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First Nations Education Ed.D. Careers

Expand Career Options

An Ed.D. gives you more qualifications to strengthen your career prospects.

Maybe you’re getting your doctorate to reconnect with your Indigenous heritage; maybe you want to advance your education to help your community; maybe you want to get ahead in your career. Whatever your goal, getting your doctorate in First Nations Education means you’ll stand out in the workforce.

Career Planning

Crystal Lepscier First Nations Student Success Coordinator works on laptop in her officeFirst Nations Education doctoral program classArtley Skenandore, Jr. poses for photo in his office at Oneida Nation High SchoolIndigenous students go on plant walk

How to Apply Our First Nations Education Ed.D.

Here are some positions our current students have. You don't have to have any specific career aspirations, though, to pursue your doctorate in First Nations Education.

  • Cultural Affairs Director
  • Health and Wellness Education
  • High School Education Student Services
  • Museum Administration
  • Teacher (Early Childhood or K-12)
  • Tribal Administrator
  • Tribal Advocacy
  • Tribal Economic Development
  • Tribal Government
  • Tribal Language/Culture Revitalization
  • Tribal Social Worker
  • University Faculty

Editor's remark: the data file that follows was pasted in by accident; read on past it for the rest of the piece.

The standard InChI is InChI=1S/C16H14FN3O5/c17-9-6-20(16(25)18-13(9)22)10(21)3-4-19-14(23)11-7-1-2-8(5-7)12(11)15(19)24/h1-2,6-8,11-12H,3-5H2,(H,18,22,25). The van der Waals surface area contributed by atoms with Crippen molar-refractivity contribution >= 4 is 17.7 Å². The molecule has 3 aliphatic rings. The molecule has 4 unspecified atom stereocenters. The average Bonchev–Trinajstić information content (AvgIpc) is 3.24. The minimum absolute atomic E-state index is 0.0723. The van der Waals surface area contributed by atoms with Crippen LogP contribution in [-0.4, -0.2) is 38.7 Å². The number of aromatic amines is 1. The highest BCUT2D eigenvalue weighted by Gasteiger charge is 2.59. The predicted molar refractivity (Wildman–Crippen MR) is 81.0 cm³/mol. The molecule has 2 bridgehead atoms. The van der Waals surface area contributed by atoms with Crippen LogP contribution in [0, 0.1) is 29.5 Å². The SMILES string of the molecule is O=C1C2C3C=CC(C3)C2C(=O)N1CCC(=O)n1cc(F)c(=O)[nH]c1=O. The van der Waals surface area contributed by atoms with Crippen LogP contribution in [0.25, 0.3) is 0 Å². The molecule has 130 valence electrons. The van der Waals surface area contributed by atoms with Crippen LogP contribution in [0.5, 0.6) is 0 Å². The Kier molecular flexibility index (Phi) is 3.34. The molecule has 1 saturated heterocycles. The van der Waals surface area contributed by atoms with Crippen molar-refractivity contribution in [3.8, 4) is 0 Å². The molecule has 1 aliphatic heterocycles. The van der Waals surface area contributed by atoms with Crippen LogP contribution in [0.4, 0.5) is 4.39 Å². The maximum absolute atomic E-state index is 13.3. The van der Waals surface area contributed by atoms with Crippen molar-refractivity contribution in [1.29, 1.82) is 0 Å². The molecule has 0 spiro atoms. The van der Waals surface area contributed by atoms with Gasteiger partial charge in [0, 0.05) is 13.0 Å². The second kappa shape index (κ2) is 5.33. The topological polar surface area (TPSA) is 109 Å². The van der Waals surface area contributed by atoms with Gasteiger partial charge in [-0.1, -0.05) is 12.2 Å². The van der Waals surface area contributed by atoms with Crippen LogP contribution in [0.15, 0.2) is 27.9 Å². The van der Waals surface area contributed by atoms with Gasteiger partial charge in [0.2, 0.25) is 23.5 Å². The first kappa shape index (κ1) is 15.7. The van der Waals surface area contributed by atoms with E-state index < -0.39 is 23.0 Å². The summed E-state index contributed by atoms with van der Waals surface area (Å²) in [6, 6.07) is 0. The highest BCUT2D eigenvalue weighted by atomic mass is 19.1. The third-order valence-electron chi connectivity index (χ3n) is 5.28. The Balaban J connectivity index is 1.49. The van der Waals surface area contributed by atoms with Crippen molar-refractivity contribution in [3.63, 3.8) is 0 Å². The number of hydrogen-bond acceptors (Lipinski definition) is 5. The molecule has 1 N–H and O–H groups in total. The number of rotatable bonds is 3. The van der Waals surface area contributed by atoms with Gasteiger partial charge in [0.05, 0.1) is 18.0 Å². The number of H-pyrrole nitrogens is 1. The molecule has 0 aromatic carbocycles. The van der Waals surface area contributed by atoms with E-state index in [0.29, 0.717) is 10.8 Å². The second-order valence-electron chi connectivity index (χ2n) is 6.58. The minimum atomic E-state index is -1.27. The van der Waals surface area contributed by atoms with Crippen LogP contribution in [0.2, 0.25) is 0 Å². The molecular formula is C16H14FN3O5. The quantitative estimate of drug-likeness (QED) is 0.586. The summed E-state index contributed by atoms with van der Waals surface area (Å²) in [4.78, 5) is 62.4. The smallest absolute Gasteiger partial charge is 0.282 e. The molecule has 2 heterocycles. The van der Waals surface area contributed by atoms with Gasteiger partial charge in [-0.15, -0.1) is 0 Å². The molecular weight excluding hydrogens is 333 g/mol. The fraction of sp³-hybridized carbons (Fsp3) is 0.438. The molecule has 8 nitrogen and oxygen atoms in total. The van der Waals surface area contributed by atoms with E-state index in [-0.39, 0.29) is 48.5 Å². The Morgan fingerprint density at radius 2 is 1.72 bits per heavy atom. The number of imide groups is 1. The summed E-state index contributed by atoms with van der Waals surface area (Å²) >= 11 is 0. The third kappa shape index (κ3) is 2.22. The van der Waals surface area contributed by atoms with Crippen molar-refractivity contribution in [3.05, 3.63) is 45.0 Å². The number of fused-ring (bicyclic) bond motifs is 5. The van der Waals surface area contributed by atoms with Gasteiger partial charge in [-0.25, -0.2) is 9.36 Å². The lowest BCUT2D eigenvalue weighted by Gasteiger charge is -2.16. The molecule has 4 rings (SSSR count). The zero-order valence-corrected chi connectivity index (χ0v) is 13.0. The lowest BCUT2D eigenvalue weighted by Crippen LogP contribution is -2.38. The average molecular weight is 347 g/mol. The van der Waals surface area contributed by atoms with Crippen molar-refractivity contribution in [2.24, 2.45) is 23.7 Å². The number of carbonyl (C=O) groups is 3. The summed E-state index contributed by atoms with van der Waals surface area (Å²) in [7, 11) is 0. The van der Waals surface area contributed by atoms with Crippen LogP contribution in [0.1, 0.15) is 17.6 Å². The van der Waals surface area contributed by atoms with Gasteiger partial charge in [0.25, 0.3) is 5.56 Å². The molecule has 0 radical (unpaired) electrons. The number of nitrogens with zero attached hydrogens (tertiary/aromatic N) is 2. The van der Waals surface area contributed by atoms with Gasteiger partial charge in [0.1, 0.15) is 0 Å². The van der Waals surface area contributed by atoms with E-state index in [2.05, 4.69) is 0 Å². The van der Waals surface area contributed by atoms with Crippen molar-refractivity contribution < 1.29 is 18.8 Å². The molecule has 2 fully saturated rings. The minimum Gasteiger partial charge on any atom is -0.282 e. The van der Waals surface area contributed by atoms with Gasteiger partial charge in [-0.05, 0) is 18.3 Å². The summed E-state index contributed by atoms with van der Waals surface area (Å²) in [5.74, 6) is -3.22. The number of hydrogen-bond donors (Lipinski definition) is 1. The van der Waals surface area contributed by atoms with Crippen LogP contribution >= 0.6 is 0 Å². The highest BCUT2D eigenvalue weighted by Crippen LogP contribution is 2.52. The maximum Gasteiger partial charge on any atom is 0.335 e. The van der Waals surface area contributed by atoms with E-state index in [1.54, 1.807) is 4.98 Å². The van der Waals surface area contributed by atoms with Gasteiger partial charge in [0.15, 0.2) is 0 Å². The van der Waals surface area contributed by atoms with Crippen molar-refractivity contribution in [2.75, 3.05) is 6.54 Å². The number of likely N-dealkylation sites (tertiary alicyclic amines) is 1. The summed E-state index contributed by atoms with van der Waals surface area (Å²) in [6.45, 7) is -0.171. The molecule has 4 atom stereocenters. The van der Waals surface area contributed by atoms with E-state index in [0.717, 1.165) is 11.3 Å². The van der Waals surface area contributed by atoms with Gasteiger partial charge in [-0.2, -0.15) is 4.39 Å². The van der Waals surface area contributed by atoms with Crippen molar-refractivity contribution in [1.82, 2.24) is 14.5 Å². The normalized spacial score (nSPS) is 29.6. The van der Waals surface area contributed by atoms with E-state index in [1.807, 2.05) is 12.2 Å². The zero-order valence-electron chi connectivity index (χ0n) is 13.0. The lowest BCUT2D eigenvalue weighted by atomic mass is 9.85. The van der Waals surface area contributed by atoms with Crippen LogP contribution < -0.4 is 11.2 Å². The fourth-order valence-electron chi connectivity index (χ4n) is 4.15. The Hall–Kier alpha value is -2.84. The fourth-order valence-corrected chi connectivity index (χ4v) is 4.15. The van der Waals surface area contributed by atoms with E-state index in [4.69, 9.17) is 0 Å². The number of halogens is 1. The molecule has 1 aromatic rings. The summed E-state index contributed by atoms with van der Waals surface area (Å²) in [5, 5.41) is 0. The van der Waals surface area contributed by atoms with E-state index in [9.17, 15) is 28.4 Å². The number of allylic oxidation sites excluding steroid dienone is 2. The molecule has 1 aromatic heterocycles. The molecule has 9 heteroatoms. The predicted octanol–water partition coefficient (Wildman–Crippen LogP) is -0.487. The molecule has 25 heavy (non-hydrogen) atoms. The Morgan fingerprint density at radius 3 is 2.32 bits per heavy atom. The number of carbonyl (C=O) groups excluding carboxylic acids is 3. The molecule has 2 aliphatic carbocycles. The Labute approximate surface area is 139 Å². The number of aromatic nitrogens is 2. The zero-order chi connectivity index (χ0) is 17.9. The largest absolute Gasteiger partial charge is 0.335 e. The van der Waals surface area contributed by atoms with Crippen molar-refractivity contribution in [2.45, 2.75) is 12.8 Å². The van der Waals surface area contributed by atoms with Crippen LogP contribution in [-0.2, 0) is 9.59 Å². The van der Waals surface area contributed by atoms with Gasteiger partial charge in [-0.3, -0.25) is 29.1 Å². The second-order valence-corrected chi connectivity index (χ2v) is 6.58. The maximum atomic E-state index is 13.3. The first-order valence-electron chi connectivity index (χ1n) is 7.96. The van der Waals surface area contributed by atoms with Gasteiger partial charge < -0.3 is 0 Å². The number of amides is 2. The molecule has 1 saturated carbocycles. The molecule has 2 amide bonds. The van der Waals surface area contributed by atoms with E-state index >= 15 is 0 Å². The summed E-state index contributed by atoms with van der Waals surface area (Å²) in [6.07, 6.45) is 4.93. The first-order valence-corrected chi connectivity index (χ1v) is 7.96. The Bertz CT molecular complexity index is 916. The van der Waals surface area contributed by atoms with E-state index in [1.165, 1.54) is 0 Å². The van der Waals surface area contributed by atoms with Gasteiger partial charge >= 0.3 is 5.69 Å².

First Nations Education Ed.D. Learning Outcomes

  1. Foundations – Sociocultural, historical, and political grounding in intersectional educational contexts:
    • Students evaluate and interpret education as a complex intergenerational activity and cultural institution.
  2. Philosophy of education and indigenous oral teachings:
    • Students develop, practice, and critique educational organizational and institutional policies related to administrative leadership, curriculum development, and assessment and program evaluation.
    • Students are able to assess key needs and develop effective strategies to design and lead appropriate intervention strategies including advocacy, policy development, and program design and evaluation.
    • Students formulate a philosophy of education and Indigenous Original Teachings.
  3. Focus on praxis, service, and connection to the needs of tribal nations and communities:
    • Students interpret complex cultural and academic concepts effectively in oral and written forms as necessary and appropriate to the research question, purpose, or audience.
    • Students analyze the role that education in various forms plays in tribal nation building and create strategies sustaining sovereignty.
  4. Research Methods and Knowledge Systems:
    • Students compare, contrast, and implement research and practice in holistic Indigenous knowledge systems (Shared Core Values, Original Teachings).
    • Students demonstrate proficiency in qualitative, quantitative, and Indigenous research methodology, and will select each/all as necessary and appropriate to the research question, purpose, or audience.
Lisa Poupart

Want to know More?

Questions about possible career paths when you earn you doctorate? Wondering how getting your degree can help further your goals? Or just want to talk with someone about ways to impact your community? Contact us – we’re here to help.